by Chestina Welty.
Garden Reborn" Events
a.m. - 5 p.m.
Garden tours, Eudora Welty House
Each visitor during the garden opening will receive a garden guide, a
commemorative bookmark, and a packet of heirloom flower seeds.
to 11:30 a.m
Presentations, House Chamber, Old
Art of Gardening: Chestina and Eudora Welty, 1925-1945 Suzanne Marrs, Eudora
Welty Foundation scholar-in-residence, Millsaps College
The Room with
a View: Preserving Eudora Welty's Very Special Place Robert Parker Adams,
Curtains of Green: Restoring the Welty Garden
Susan Haltom, garden restoration consultant
tours, Eudora Welty House
Chisholm Lindsey Lecture in Landscape Design
By James R. Cothran, landscape
architect/garden historian 3 p.m., House Chamber, Old Capitol Lecture is free
of charge; to purchase a ticket that includes a buffet luncheon and a reserved
seat ($60), call the Crosby Arboretum, 601/799-2311. Space is limited.
Oxford Conference for the Book, sponsored by the Center for the Study of Southern
Culture, University of Mississippi, and Square Books of Oxford, moves to Jackson
for two additional days: April 4 and 5 programs, cosponsored by the Center and
by MDAH, are open to the public without charge. (To register, go to the Oxford
Conference for the Book registration form on the
Center's site. Programs are free; the dinner is $50 per person.)
6 p.m. Cocktails and dinner, Old Capitol Inn, 226 North State St.
p.m. Lecture, Old Capitol Inn
Welty: Life and Achievements Peggy Prenshaw, 2003-2004 Eudora Welty Chair,
Reading from Welty's story "The Petrified Man" John Maxwell,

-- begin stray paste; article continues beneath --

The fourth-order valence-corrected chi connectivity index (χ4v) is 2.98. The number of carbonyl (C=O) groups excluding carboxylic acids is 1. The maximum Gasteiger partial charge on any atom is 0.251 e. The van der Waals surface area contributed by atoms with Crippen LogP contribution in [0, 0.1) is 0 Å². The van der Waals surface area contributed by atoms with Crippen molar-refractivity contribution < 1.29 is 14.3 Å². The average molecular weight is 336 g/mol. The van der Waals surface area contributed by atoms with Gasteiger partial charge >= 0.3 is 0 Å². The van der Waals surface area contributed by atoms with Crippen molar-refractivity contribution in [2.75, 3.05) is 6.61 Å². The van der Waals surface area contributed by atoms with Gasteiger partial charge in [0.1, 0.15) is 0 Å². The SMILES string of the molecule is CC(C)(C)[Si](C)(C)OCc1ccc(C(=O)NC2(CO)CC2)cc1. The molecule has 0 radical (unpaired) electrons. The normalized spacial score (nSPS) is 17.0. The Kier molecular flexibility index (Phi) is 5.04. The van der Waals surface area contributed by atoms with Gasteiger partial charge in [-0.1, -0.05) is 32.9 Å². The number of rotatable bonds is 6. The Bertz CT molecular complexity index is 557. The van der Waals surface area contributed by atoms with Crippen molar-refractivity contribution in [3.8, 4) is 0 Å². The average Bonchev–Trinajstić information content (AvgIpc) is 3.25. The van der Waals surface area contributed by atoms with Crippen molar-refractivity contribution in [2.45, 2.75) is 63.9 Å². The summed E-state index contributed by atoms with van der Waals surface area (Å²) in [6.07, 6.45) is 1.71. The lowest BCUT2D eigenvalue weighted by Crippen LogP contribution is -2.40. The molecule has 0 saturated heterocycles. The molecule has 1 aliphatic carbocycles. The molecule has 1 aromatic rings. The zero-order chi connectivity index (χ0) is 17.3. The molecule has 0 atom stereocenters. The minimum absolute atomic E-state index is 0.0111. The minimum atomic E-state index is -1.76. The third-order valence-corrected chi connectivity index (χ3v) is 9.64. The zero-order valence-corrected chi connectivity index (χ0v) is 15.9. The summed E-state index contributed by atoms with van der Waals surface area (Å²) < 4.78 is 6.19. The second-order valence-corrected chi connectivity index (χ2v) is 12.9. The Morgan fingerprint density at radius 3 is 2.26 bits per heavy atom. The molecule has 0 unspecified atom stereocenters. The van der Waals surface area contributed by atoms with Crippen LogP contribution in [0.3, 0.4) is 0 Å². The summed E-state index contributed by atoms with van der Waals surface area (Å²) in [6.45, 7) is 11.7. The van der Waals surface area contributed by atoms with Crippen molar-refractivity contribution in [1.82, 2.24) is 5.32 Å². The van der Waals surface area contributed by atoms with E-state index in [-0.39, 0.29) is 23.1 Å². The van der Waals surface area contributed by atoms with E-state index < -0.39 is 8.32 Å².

Jackson actor and playwright
a.m. - 5 p.m.
Garden tours, Eudora Welty House
Conference for the Book programs
a.m., Orientation Room, William F. Winter Building, 200 North St.
Tour of Reading Room and Discussion of Welty Collection, H. T. Holmes, MDAH
Archives and Library director;Suzanne Marrs, Eudora Welty Foundation scholar-in-residence,
Millsaps College; Forrest Galey, MDAH special projects officer
a.m., Orientation Room
Programming at the Eudora Welty House, Patti Carr Black, former director,
Old Capitol Museum, author of Art in Mississippi, 1720-1980, and curator
of numerous exhibits on Eudora Welty
p.m. High school art students in the Jackson Public Schools Academic and Performing
Arts Complex, will visit the Welty garden and sketch plants as part of a larger
study on Welty.
more information on all events, call 601/ 576-6998.
Eudora Welty working
in rock garden, c. 1940. All photographs courtesy Eudora Welty, LLC.
1100 block of Pinehurst Street will be closed for the three-day garden opening
celebration. Belhaven College is graciously allowing Welty House visitors to park
in the college parking lots on Saturday and Sunday. On Monday, parking will be
available on Riverside Drive; a shuttle will run from there to the Welty House.
to Belhaven Neighbors
Wednesday, March 31, all Belhaven residents are invited to preview the Eudora
Welty House garden from 2 to 4 p.m., free of charge. Reservations are required.
For more information, call the Greater Belhaven Foundation, 601/ 352-8850.
National Endowment for the Arts awarded a $10,000 grant to the Department of Archives
and History to be used for the three-day celebration of the opening of the Eudora
Welty House garden.
that have provided support to MDAH for the Eudora Welty House garden include
- Belhaven College
Home and Garden Club
Club of Jackson
Iris Preservation Society
Jackson Council of Garden Clubs
League of Jackson
Hills Garden Club
Jay Smith to Visit Garden
William Jay Smith, a longtime friend of Eudora Welty, will attend the opening
of the Welty House garden and will give a public reading at the Leggett Center,
Millsaps College, at 7:30 p.m. on April 6.
Thanks 2003 Donors to the Eudora Welty Foundation
Aldridge, John E.
Alta Raymond Garden Club
Anklam, Fred and Cissy
Cross & Blue Shield
Collier, John and Barbara
Craig, David Cobb
Gertrude C. Ford Foundation
Green, Mary Sydney
Greenville Garden Club
Hunter, Jo Ann
of Garden Clubs
Randy and Paula |
Jefcoat, Michael and Evelyn
Marden, Mary Carrol
McMullan, Jim and Madeleine
Mike and Judy
Moore, Jim and Betty
O'Neill, John and Anne
Rhoden, Tom and Sharon
Schaffer, Gorman and
Sherwood Garden Club
Sumner, Jim and Ward
Taylor, Jan and
The Chisholm Foundation
Trustmark National Bank
White, Mary Alice and Donny